Or always saying yes when you want to say no? You need to stop trying to please everybody else, says psychotherapist Emma Reed Turrell – your happiness depends upon it.
You nod at the waiter who asks, ‘Is everything OK with your meal?’ when it’s stone cold; follow every request with a ‘no worries if not!’ so you don’t come across as too pushy. Sound familiar?
It’s important to distinguish between being polite – say, by giving up a seat on the bus – and people-pleasing, which can be understood as anxiety in action. People-pleasers can’t bear to disappoint. They struggle to say what they want and find it easier to say yes than to explain why not.
People-pleasing may seem trivial but unchecked it can become damaging. Perhaps you’re burnt out at work because you’re afraid to say no to anyone, or drained by family and friends who lean on you too much.
As a psychotherapist, I work with people wrestling with these sorts of dilemmas every day. For too long, its treatment has been dismissive – ‘just don’t worry what other people think’. But if it was as simple as not caring we’d have all done it by now.
Today there are more people than ever to please. We’re expected to be flexible at work and instantly accessible to friends, to care for children and ageing parents, without ever clocking off. But there is another way. Not a selfish way, but a way to be free to respond to our needs as well as those of others. It’s not about caring less, it’s about caring for yourself and for others. Pleasing yourself isn’t saying ‘Me first’, it’s simply saying ‘Me too’.
People-pleasing comes in many forms (see below) but we can all learn to prioritise our own happiness and communicate more honestly about what we want and need. Here’s how…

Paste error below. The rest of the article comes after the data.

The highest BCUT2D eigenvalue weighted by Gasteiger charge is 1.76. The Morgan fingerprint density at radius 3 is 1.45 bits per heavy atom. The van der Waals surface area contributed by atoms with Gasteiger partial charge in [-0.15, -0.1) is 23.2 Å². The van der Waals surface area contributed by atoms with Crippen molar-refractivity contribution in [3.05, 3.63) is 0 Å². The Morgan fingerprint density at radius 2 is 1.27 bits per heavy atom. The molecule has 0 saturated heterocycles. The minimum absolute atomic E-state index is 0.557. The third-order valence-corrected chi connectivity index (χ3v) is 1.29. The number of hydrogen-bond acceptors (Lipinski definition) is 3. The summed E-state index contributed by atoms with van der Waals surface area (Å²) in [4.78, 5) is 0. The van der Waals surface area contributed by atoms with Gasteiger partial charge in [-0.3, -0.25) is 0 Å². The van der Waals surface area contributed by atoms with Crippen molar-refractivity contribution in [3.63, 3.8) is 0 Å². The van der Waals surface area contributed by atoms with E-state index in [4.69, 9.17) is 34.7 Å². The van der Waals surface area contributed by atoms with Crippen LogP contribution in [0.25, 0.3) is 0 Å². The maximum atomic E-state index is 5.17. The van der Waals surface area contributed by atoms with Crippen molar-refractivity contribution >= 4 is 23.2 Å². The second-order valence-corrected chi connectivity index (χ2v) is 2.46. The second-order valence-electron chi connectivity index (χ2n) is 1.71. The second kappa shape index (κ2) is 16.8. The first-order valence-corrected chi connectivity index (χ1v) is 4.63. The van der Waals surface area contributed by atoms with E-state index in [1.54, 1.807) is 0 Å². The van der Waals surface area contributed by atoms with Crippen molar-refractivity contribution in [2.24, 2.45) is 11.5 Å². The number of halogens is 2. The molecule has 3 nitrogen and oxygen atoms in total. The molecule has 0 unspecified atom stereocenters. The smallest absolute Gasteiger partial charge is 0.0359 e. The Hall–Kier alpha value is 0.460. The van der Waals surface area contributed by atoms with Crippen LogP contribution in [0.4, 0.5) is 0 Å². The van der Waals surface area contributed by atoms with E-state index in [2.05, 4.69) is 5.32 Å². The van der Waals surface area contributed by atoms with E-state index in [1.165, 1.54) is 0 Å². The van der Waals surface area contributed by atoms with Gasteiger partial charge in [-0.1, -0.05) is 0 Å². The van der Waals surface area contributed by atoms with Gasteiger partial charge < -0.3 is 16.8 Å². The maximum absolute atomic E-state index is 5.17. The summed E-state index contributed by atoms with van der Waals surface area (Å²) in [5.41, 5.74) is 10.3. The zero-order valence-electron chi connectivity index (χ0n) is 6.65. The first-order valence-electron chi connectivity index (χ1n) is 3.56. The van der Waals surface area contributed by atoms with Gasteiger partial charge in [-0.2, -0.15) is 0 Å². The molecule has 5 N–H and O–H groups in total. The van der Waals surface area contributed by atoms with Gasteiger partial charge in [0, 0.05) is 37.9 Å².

‘I feel like a bad friend if I don’t say yes’
For some, lockdown has been a welcome relief from the pressure to predict what you’ll feel like doing two weeks on Thursday. When restrictions ease, instead of saying ‘yes’ to everything, it’s OK to say: ‘I like the sound of it, can I let you know nearer the time?’ Or ‘It sounds lovely, but I’m on a budget so I won’t say yes yet – when do you need an answer?’ If your answer is no, say: ‘It sounds fun but it’s not really my thing,’ or ‘I’d love to see you but I need to hibernate for a bit. I’ll message you.’
‘I’m racked with guilt if I upset anyone’
Pleasing yourself can mean making a choice that upsets someone else, which can trigger feelings of guilt. Guilt alerts us when we’ve done something wrong. If we have, then it’s simple: say sorry or put it right. But what if our action isn’t wrong? Maybe we’re just guilty of being ourselves, of simply having a different opinion to someone else.
‘I come away from conversations thinking “How did I end up agreeing to that?”’
To change your behaviour, you first need to spot where your boundaries are weak. Perhaps you’ve said yes to something but wish you had said no. It’s OK to loop back and say: ‘I know I said I would but, on reflection, I should have said no. I’m sorry if that’s disappointing.’
Next, start noticing with hindsight what you did – ‘I said yes to something this morning when I really meant no.’ Then you can notice with what I call ‘mid-sight’ what you’re doing right now – ‘I’m saying yes again when I should be saying no.’ Eventually you’ll be able to see with foresight what you need to do: ‘This will be one of those situations where I will typically feel guilty, so I’ll compensate by saying yes… Now I know that, I can think through other options in advance and work out what’s most appropriate.’